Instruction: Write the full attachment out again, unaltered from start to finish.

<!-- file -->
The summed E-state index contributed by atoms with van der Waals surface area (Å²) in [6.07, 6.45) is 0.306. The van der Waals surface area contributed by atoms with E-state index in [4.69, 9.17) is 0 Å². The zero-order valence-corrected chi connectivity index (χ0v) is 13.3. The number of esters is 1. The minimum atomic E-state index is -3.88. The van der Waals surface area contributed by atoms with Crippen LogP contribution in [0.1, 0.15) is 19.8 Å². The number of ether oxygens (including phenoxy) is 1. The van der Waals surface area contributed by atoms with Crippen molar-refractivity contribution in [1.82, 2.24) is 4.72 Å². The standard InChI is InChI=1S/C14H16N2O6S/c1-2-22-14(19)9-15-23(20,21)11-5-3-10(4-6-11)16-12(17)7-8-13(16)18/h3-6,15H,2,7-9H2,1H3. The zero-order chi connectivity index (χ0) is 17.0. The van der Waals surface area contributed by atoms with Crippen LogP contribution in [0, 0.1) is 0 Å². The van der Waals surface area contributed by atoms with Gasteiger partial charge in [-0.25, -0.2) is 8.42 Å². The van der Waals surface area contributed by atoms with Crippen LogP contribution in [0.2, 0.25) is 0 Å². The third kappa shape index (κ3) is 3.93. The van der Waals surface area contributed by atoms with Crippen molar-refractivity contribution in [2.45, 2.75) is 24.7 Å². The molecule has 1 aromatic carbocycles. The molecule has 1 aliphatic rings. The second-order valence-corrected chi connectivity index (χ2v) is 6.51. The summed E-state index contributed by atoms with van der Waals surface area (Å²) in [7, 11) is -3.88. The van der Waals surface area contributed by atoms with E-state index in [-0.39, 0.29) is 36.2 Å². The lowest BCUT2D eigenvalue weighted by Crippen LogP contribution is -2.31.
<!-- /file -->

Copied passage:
The summed E-state index contributed by atoms with van der Waals surface area (Å²) in [6.07, 6.45) is 0.306. The van der Waals surface area contributed by atoms with E-state index in [4.69, 9.17) is 0 Å². The zero-order valence-corrected chi connectivity index (χ0v) is 13.3. The number of esters is 1. The minimum atomic E-state index is -3.88. The van der Waals surface area contributed by atoms with Crippen LogP contribution in [0.1, 0.15) is 19.8 Å². The number of ether oxygens (including phenoxy) is 1. The van der Waals surface area contributed by atoms with Crippen molar-refractivity contribution in [1.82, 2.24) is 4.72 Å². The standard InChI is InChI=1S/C14H16N2O6S/c1-2-22-14(19)9-15-23(20,21)11-5-3-10(4-6-11)16-12(17)7-8-13(16)18/h3-6,15H,2,7-9H2,1H3. The zero-order chi connectivity index (χ0) is 17.0. The van der Waals surface area contributed by atoms with Crippen LogP contribution in [0, 0.1) is 0 Å². The van der Waals surface area contributed by atoms with Gasteiger partial charge in [-0.25, -0.2) is 8.42 Å². The van der Waals surface area contributed by atoms with Crippen LogP contribution in [0.2, 0.25) is 0 Å². The third kappa shape index (κ3) is 3.93. The van der Waals surface area contributed by atoms with Crippen molar-refractivity contribution in [2.45, 2.75) is 24.7 Å². The molecule has 1 aromatic carbocycles. The molecule has 1 aliphatic rings. The second-order valence-corrected chi connectivity index (χ2v) is 6.51. The summed E-state index contributed by atoms with van der Waals surface area (Å²) in [7, 11) is -3.88. The van der Waals surface area contributed by atoms with E-state index in [-0.39, 0.29) is 36.2 Å². The lowest BCUT2D eigenvalue weighted by Crippen LogP contribution is -2.31.